Weirdest sports included in the Olympics: Tug of War

The Weirdest Sports Ever Included In The Olympics

Pigeons, hot air balloons, and water obstacles — these are some weird inclusions in the history of the Olympics.

Competing in the Olympics is a dream for many athletes — to become the Michael Phelps, Simone Biles, or Usain Bolts of their own sports. After all, this is the very stage where athletes turn into global icons. But once upon a time, you could become an Olympian for sports much less known than swimming, gymnastics, or athletics.

Here are some of the weirdest sports that have ever been included in the Olympics.

Plunge for distance
Weirdest sports included in the Olympics: Plunge for Distance
(Photo credit: Wikimedia Commons)

Remember when you were a kid and you and your friends tried to see who could hold their breath the longest underwater? Well, the Olympic sport known as ‘plunge for distance’ was something kind of like that.

In the 1900 Paris Olympics, the organizers included the plunge for distance as part of the games for the first and last time in history. In this event, the athletes would dive into a pool and glide underwater, remaining still. Whoever was able to glide the longest before coming up to the surface would win.

In 1900, only five competitors entered the plunge for distance competition, and it was never held in the Olympics again.

Solo synchronized swimming
Weirdest sports included in the Olympics: Solo synchronized swimming
(Photo credit: Wikimedia Commons)

The term ‘synchronized’ doesn’t really go hand-in-hand with the word ‘solo’. If you’re flying solo, who are you trying to be in sync with?

Despite this paradox, solo synchronized swimming was a sport in the Olympics where athletes would dance in the water to music. It was surprising to many that this was included in the games in the first place, but what may be even more surprising is that it was included three times, in 1984, 1988, and 1992.

Obstacle swim
Obstacle Swimming in the 1900 Paris Olympics
(Photo credit: Wikimedia Commons)

Another strange entry in the 1900 Paris Olympics was the 200-meter obstacle swim race. Here, athletes had to climb up poles and get through rows of boats in the famous River Seine. While this was undoubtedly a challenging event, to call it an Olympic sport at the time might have been a stretch. It more seems like a glorified version of the show Wipeout.

They must have quickly realized this, as 1900 was its first and last Olympic appearance.

Live pigeon shooting
Live pigeon shooting
(Photo credit: Wikimedia Commons)

In 1900, you could have called yourself an Olympian if you enjoyed shooting at pigeons.

It’s hard to look back and believe that live pigeon shooting was ever an Olympic sport, but it was. The objective was to kill the most pigeons by shooting at them, and if you missed two in a row, you were eliminated. In the end, the competitor who killed the most would win. That year, nearly 300 birds died all in the name of sport.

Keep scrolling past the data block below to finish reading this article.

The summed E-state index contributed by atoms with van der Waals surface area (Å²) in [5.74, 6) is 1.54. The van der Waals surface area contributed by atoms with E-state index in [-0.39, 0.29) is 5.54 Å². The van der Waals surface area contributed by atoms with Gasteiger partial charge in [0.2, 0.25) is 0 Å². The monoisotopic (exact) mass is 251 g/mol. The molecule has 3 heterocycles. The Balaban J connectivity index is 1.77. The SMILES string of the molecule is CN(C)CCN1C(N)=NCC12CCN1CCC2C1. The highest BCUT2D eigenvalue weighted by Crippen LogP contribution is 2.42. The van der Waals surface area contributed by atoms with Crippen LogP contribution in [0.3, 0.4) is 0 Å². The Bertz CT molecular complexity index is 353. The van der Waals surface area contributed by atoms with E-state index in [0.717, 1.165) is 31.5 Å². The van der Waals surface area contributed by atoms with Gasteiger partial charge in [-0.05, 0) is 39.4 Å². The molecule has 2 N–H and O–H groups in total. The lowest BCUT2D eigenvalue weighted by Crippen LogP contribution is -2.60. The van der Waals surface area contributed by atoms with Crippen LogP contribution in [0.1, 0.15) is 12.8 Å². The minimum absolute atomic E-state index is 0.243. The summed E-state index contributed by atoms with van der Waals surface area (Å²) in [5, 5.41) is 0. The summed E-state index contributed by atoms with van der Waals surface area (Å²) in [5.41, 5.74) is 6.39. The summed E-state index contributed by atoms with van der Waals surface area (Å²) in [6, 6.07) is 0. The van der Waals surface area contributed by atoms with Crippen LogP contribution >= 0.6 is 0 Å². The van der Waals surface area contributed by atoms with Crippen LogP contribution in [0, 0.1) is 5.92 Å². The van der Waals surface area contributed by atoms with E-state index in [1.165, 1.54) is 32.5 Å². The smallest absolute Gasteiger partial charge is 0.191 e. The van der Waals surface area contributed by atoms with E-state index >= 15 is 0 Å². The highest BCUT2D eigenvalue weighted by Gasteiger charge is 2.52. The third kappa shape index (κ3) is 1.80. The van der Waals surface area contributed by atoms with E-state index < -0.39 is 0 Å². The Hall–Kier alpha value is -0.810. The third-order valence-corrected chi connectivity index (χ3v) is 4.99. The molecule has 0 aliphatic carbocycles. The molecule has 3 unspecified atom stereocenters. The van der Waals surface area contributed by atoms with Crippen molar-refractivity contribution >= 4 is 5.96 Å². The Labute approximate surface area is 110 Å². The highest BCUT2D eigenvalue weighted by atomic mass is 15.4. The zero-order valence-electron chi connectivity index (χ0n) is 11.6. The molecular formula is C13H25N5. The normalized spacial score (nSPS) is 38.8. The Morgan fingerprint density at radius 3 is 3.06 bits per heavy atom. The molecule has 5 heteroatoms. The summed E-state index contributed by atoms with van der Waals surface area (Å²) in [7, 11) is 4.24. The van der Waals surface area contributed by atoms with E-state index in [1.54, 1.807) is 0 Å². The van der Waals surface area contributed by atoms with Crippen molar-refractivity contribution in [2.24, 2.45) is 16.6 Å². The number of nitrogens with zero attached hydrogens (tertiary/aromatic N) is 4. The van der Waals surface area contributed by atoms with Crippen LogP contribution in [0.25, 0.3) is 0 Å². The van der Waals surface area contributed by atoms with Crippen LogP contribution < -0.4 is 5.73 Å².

Thankfully, live animals were never used for Olympic sports after this.

(Photo credit: Wikimedia Commons)

Croquet is a pastime many people might imagine reading about in a Jane Austen novel, as a fun game for the characters to bond over. But in 1900, it was more than just an afternoon pastime — it was an Olympic event.

Though it may sound like a silly inclusion, croquet actually holds a place in Olympic history because it was one of the first sports that included women competitors. However, after 1900, the game wasn’t included again as the organizers probably came to realize that not a great deal of athleticism was required to play.

Weirdest sports included in the Olympics: ballooning
(Photo credit: Wikimedia Commons)

Ballooning, which basically refers to flying hot air balloons, was included in the 1900 Olympics as an unofficial sport. However, the winners of the events still went home with prizes for reaching the longest distance, the longest time, the greatest height, the closest landing to the target, and a host of others.

Though it was just a demonstration sport in 1900, it is definitely one of the stranger events to make it to the history books of the Olympics.

Tug of war
Weirdest sports included in the Olympics: Tug of War
(Photo credit: Wikimedia Commons)

If you ever played tug of war in school with your friends, you know that this actually takes a great deal of coordination and physicality. And from 1900 to 1920, these skills were put to the test on the Olympic stage.

As an Olympic sport, two teams of eight would pull a rope on opposing ends, and the team that pulled the other by six feet would win. If after five minutes neither managed to reach six feet, then the team who had pulled the longer distance would win.

Banner image from Freepik.

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